Options are a great tool to generate income, hedge your risk or add leverage to your portfolio. Options strategies range from simple (like buying a call option when expecting a sharp price increase until the option expires) to complex (like multi-leg options).

In this article we will:

  • check whether Fidelity offers enough options markets for your needs
  • see if some competitors of Fidelity offer a better alternative through lower prices or more available markets
  • present some examples of fictional options trades
  • If you want to read our full review, including fees, deposit options and other platforms (like web and desktop) then skip to the Fidelity review.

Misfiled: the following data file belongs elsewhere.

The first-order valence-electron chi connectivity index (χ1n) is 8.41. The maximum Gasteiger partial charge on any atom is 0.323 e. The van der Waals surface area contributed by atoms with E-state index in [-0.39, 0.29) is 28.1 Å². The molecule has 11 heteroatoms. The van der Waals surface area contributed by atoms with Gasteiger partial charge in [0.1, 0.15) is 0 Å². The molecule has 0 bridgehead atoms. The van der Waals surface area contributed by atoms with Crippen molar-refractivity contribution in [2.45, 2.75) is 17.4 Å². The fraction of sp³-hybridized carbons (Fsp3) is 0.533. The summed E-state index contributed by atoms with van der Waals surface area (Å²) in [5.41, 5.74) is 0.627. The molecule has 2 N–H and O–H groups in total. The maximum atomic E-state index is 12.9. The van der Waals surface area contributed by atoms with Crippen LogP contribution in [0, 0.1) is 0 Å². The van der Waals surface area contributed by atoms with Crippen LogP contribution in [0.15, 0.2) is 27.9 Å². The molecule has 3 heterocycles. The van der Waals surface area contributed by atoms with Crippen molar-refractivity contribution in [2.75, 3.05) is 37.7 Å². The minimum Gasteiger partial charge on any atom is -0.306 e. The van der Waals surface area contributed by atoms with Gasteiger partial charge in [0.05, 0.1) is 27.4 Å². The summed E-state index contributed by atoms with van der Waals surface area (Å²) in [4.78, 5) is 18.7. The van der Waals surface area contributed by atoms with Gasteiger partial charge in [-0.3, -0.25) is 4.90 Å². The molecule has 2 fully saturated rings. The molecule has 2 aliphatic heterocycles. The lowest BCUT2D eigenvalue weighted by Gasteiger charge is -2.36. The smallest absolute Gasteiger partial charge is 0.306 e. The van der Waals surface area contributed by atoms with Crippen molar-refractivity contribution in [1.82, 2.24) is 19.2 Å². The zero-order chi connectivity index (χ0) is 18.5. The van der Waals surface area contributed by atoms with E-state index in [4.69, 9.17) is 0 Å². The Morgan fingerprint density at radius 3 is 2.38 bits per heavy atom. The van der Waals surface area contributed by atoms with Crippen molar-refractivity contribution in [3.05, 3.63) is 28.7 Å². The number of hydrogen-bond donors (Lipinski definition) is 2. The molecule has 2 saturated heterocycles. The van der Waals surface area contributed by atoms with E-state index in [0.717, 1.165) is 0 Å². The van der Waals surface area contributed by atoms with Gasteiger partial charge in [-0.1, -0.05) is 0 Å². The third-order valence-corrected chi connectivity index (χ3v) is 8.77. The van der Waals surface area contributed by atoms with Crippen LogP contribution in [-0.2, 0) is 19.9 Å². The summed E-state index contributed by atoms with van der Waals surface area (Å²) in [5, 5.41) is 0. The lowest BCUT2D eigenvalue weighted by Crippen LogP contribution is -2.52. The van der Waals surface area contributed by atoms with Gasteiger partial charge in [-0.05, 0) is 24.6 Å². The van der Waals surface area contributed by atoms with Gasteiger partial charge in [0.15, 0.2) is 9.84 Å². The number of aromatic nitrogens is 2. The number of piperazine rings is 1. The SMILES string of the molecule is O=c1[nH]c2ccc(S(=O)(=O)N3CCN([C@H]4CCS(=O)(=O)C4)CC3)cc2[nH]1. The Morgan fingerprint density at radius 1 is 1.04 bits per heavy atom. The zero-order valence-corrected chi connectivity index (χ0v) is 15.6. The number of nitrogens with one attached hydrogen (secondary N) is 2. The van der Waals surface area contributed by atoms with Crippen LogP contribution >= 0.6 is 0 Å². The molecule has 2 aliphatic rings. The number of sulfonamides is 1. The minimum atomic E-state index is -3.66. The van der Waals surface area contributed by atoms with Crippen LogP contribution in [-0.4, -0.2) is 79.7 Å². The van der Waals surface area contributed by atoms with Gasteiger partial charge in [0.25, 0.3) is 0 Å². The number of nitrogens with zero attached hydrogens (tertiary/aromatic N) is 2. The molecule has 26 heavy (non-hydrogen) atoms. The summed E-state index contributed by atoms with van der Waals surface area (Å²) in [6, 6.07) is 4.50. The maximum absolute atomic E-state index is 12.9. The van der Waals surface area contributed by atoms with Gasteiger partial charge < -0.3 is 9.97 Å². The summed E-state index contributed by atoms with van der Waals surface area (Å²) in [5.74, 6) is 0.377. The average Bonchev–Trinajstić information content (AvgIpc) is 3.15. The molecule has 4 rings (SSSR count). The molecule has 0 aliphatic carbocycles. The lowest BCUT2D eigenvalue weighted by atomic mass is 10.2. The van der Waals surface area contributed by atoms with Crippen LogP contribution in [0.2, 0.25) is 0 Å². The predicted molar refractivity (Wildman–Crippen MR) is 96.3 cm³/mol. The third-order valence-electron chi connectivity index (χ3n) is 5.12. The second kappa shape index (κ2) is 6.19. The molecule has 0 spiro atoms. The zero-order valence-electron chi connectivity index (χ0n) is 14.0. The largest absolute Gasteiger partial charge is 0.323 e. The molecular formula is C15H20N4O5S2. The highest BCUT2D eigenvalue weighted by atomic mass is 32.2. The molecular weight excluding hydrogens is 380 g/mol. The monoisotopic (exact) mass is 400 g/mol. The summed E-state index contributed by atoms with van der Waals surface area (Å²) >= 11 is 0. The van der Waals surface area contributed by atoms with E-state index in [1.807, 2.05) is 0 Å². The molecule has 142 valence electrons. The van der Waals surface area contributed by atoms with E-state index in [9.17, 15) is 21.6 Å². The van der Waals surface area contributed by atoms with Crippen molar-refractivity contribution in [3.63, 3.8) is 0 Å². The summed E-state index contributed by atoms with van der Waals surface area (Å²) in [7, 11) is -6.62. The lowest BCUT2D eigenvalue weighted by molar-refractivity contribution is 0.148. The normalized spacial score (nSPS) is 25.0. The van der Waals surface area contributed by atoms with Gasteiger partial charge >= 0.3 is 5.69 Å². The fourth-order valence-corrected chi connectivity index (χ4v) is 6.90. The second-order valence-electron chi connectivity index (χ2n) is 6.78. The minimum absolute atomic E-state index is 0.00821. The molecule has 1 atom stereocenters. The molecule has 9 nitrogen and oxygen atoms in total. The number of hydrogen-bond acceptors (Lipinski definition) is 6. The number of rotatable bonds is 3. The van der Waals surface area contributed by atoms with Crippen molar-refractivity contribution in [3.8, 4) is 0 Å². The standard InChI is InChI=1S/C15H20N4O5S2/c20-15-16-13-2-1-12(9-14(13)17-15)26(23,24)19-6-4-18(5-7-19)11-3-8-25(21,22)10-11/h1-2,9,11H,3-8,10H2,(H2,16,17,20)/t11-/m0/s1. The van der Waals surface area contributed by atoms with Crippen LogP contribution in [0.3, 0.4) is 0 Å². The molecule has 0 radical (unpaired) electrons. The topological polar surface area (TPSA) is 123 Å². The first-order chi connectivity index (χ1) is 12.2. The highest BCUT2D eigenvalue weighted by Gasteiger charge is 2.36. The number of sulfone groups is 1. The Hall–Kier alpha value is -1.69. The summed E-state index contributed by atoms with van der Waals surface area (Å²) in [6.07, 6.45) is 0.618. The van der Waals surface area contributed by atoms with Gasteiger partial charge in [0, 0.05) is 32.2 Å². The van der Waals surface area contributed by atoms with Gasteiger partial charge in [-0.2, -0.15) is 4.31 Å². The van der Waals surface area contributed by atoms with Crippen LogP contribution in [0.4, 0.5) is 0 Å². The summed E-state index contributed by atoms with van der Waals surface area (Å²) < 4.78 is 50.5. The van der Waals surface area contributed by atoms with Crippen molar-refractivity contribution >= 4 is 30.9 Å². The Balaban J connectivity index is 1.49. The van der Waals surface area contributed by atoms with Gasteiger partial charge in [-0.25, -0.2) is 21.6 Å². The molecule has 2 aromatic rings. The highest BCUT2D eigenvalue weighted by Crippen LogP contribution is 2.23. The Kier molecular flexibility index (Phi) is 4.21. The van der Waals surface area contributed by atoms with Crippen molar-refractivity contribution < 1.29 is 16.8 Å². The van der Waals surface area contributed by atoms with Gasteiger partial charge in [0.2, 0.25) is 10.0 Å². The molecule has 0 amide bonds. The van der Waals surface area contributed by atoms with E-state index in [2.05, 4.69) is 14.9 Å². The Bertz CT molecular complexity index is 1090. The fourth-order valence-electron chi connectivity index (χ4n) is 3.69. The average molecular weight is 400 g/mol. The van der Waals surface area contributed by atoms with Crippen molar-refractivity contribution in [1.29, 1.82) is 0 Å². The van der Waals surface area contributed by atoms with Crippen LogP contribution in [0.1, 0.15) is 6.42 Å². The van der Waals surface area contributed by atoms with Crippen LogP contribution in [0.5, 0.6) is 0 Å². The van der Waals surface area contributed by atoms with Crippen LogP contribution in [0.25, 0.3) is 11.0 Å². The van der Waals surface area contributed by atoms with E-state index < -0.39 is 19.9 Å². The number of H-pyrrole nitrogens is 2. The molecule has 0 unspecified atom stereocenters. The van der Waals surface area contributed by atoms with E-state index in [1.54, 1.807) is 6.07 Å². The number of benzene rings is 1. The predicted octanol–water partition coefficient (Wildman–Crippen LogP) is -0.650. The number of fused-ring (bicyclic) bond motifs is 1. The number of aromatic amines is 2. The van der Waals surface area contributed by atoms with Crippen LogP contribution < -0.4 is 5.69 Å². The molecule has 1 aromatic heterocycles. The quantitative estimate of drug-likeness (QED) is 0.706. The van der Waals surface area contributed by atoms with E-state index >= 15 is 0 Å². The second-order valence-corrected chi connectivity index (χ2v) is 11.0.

Trade options at Fidelity
Can you trade options at Fidelity?

Yes, you can trade options at Fidelity.

Fidelity available options markets vs competitors
Fidelity Merrill Edge Ally Invest
Options markets (#) 9 5 1

Options trading strategies involve different degrees of risk and complexity. Some riskier types of trades, like selling call options on stocks you don't own or writing an uncovered put option, can be made only on a margin account. However, less risky strategies, such as buying a call option, are allowed on cash accounts, too. Keep in mind that US brokers require you to have a minimum balance of $2000 to maintain a margin account. This does not apply to cash accounts. Remember that when trading options the minimum size is one contract, which represents 100 shares of the underlying asset.

Trade options at Fidelity
Fees for trading options at Fidelity